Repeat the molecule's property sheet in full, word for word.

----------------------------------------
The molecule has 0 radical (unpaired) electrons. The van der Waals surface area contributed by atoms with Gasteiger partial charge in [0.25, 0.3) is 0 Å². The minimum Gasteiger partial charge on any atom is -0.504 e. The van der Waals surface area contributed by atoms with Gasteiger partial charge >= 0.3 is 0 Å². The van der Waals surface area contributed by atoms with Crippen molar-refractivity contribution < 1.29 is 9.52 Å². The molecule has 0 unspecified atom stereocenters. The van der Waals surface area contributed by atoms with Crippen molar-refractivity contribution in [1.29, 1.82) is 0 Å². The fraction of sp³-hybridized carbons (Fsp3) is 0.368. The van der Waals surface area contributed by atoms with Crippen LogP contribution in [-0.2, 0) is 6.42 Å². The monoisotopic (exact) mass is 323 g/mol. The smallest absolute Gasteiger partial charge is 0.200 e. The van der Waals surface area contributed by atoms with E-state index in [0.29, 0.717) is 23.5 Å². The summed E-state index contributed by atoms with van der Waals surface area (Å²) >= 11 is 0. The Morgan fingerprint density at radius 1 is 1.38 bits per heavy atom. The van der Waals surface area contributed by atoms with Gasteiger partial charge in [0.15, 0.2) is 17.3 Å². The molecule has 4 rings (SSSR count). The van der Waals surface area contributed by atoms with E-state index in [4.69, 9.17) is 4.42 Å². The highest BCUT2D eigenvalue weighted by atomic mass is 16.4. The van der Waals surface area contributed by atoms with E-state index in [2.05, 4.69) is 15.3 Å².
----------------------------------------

The molecule has 0 radical (unpaired) electrons. The van der Waals surface area contributed by atoms with Gasteiger partial charge in [0.25, 0.3) is 0 Å². The minimum Gasteiger partial charge on any atom is -0.504 e. The van der Waals surface area contributed by atoms with Gasteiger partial charge >= 0.3 is 0 Å². The van der Waals surface area contributed by atoms with Crippen molar-refractivity contribution < 1.29 is 9.52 Å². The molecule has 0 unspecified atom stereocenters. The van der Waals surface area contributed by atoms with Crippen molar-refractivity contribution in [1.29, 1.82) is 0 Å². The fraction of sp³-hybridized carbons (Fsp3) is 0.368. The van der Waals surface area contributed by atoms with Crippen LogP contribution in [-0.2, 0) is 6.42 Å². The monoisotopic (exact) mass is 323 g/mol. The smallest absolute Gasteiger partial charge is 0.200 e. The van der Waals surface area contributed by atoms with E-state index in [0.29, 0.717) is 23.5 Å². The summed E-state index contributed by atoms with van der Waals surface area (Å²) >= 11 is 0. The Morgan fingerprint density at radius 1 is 1.38 bits per heavy atom. The van der Waals surface area contributed by atoms with Gasteiger partial charge in [0.15, 0.2) is 17.3 Å². The molecule has 4 rings (SSSR count). The van der Waals surface area contributed by atoms with E-state index in [4.69, 9.17) is 4.42 Å². The highest BCUT2D eigenvalue weighted by atomic mass is 16.4. The van der Waals surface area contributed by atoms with E-state index in [2.05, 4.69) is 15.3 Å².